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Cause [1.4.12]

It was a few hours or so into the journey when Mizar finally stopped staring at the black spot in the sky and moaned loudly.

“What’s gotten into you?” asked Fafnir.

“I feel so fucking powerless.” Mizar seethed. “Why has it played out like this?”

“Can we stop going on about it?” Fafnir said. “Please, Mizar. I don’t pretend to understand how you feel, the depths of your sadness, but we need you. You’re our leader now. Please… focus on our goal. There will be time for mourning later.”

Mizar glowered, but he knew that she was talking sense. “Ngh… I don’t know why this falls to me. But I suppose it can’t be helped.”

“Maybe we could take our minds off it. Any ideas, Lola?”

“Oh, um,” Lola stammered. “No, sorry.”

“No problem.” Mizar replied. “I suppose we could just talk, since we don’t know you that well. I didn’t get much information observing you, and you weren’t exactly forthcoming in our first few conversations.”

“I’m sure you can see why. Creepy alien guy claiming the universe was going to be destroyed.” Lola replied. Fafnir chuckled.

“Well, let’s start simply.” she said. “What was your home life all about?”

Lola blanched as she stared at the two questioning faces. Talking about herself was something she kept to a minimum, but with hours of travelling to go and nothing else to do, she felt compelled to do something. Remembering that she was outside of the universe and nothing really mattered anymore, she swallowed her fears and began to speak.

“Well, I lived on a council estate. That’s, uh, kinda like the poorer area of a town, I guess. My… my mum died when I was young, about 8. My sister, Lianne, is nine years older than me, and she brought me up, pretty much.”

“What’s your sister like?” Mizar asked. “I don’t have siblings.”

Lola thought about Lianne, envisioned her sister in her mind, and suddenly she was filled with an unquenchable sadness. Lianne, all alone – she wouldn’t know where Lola had gone. And if they didn’t save the universe… Lianne would perish.

“She’s… loving. So loving. She didn’t really have any idea how to raise me, and she was so young herself… but she tried so hard. She made sure I went to school every day, and-” Lola choked up for a moment. “She looked after me when I really needed her. I don’t know how many more positive things I can say about her, but when it came down to the wire, she always put me first, in front of everything.”

“That sounds lovely.” Mizar replied.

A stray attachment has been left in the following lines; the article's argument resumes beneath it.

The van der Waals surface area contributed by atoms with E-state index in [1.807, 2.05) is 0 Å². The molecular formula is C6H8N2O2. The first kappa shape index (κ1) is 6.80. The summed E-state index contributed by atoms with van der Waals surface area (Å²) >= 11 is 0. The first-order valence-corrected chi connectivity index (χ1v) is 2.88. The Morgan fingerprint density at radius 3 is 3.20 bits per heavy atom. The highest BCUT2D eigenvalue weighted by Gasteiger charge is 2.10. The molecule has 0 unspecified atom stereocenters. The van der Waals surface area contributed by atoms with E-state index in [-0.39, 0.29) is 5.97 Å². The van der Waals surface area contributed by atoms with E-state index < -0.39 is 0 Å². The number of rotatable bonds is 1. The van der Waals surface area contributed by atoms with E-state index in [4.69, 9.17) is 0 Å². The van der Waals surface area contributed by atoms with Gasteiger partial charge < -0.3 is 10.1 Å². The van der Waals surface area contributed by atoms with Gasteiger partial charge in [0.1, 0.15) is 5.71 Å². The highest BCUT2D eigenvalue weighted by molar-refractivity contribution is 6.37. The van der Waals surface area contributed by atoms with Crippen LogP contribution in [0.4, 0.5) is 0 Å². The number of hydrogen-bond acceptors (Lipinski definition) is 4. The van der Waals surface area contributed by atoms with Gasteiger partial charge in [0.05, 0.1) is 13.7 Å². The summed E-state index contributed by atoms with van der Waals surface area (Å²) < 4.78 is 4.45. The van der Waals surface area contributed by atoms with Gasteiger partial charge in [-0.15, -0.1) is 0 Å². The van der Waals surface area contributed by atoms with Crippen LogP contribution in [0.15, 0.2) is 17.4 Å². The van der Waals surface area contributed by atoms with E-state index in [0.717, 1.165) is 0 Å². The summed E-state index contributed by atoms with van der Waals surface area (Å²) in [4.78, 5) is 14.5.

“Yeah. So, you grew up without a mother?” Fafnir asked.

“Pretty much.”

“A lot like us, then.” Mizar said, thinking about it. “We’re spontaneously generated by influxes of infinite energy, so we don’t have ‘parents’ either. We’re brought up by matrons in the school buildings around the place. It’s not as personal as a mother, of course.”

“That sounds like boarding school.” Lola replied.

Fafnir, fiddling with her wrist phone, looked up. “Yeah, I guess so! But that’s how all Zionids and Voidians are brought up. After that, we borrow a place to stay, move in with our friends, and begin living our lives.”

“…Wait, ‘borrow’?” Lola said. “So, what, you rent?”

“Ah, right.” Fafnir said. “That’s one major difference between our culture and Earth’s.”

“Yeah. We don’t have a currency here. Because we don’t have money, we just borrow what we need. You don’t run a shop to turn a profit in Zion, you run a shop because you want to. People grow food in lieu of something fun to do. People forge weapons because they enjoy doing it.” Mizar explained.

“That sounds exploitable.” Lola replied, unconvinced.

“There’s a social stigma attached to those without jobs. I do comedy, Rana trains people at the arena, and Saiph and Mizar don’t have jobs. Whenever there’s a shortage of food or materials or something, the King will issue a writ that commands that people have to start doing those jobs. They’re bad news, usually, so that’s why people try to get jobs they like.”

“Because I don’t have a job, I’d be first in line to get a writ. I’ve been pretty lucky so far, though. It’s a weird system, but it works.” Mizar said.

“I guess so.” Lola replied.

Fafnir had stopped fiddling with her wrist phone, and was now delving into the messenger bag she had. She gave an ‘ah’ of appreciation once she had found what she was looking for.

“Here it is! Wanna play cards, you guys?”

“Could do.” Mizar said. “Know any card games, Lola?”

“I’m afraid I’m not too familiar. I kinda know poker?” Lola said. Fafnir waved an airy hand.

“Right! Guess we’ll have to teach you how to play Voidian Bridge!”

She handed the deck to Mizar, who yawned and began to shuffle them. Fafnir’s eyes lit up with excitement.

“Mizar’s handy with a dick.” she said, as he placed the shuffled deck in her outstretched palm. “Oh, sorry, I meant deck.”

Lola laughed and Mizar sighed. “Faf, you’re a professional comedienne, how are you this bad at comedy?”

“Sheesh, someone’s grumpy.” Fafnir replied, dealing three hands of six cards. “Need more sleep, Miz.”

“Don’t we all.” Mizar said, staring at his hand, then at the dark spot in the sky. “Right, Lola, here’s how to play Voidian Bridge. First, take a card from the middle…”

Cause [1.4.11]
Cause [1.4.13]

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